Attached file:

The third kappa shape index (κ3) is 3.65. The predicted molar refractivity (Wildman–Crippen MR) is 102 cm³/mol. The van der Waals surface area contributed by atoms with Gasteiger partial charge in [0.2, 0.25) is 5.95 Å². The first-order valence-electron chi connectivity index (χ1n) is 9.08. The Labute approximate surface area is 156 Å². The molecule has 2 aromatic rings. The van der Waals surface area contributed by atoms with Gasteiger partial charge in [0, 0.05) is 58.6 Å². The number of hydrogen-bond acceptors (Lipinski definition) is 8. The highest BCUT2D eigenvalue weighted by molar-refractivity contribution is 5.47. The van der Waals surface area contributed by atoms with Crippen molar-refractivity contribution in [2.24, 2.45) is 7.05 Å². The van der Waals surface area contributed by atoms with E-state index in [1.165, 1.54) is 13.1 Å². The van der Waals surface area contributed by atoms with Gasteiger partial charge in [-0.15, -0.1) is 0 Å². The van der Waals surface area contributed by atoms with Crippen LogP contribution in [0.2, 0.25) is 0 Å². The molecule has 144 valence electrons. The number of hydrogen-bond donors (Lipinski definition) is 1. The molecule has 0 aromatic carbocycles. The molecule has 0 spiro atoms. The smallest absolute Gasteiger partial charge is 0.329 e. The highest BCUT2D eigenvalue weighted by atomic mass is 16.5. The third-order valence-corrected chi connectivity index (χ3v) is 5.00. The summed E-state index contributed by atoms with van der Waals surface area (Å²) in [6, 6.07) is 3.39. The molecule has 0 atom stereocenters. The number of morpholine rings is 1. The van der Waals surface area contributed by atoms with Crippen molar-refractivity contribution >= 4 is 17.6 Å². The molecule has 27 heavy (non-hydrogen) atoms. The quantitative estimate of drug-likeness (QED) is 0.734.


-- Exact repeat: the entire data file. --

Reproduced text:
The third kappa shape index (κ3) is 3.65. The predicted molar refractivity (Wildman–Crippen MR) is 102 cm³/mol. The van der Waals surface area contributed by atoms with Gasteiger partial charge in [0.2, 0.25) is 5.95 Å². The first-order valence-electron chi connectivity index (χ1n) is 9.08. The Labute approximate surface area is 156 Å². The molecule has 2 aromatic rings. The van der Waals surface area contributed by atoms with Gasteiger partial charge in [0, 0.05) is 58.6 Å². The number of hydrogen-bond acceptors (Lipinski definition) is 8. The highest BCUT2D eigenvalue weighted by molar-refractivity contribution is 5.47. The van der Waals surface area contributed by atoms with Crippen molar-refractivity contribution in [2.24, 2.45) is 7.05 Å². The van der Waals surface area contributed by atoms with E-state index in [1.165, 1.54) is 13.1 Å². The van der Waals surface area contributed by atoms with Gasteiger partial charge in [-0.15, -0.1) is 0 Å². The van der Waals surface area contributed by atoms with Crippen LogP contribution in [0.2, 0.25) is 0 Å². The molecule has 144 valence electrons. The number of hydrogen-bond donors (Lipinski definition) is 1. The molecule has 0 aromatic carbocycles. The molecule has 0 spiro atoms. The smallest absolute Gasteiger partial charge is 0.329 e. The highest BCUT2D eigenvalue weighted by atomic mass is 16.5. The third-order valence-corrected chi connectivity index (χ3v) is 5.00. The summed E-state index contributed by atoms with van der Waals surface area (Å²) in [6, 6.07) is 3.39. The molecule has 0 atom stereocenters. The number of morpholine rings is 1. The van der Waals surface area contributed by atoms with Crippen molar-refractivity contribution >= 4 is 17.6 Å². The molecule has 27 heavy (non-hydrogen) atoms. The quantitative estimate of drug-likeness (QED) is 0.734.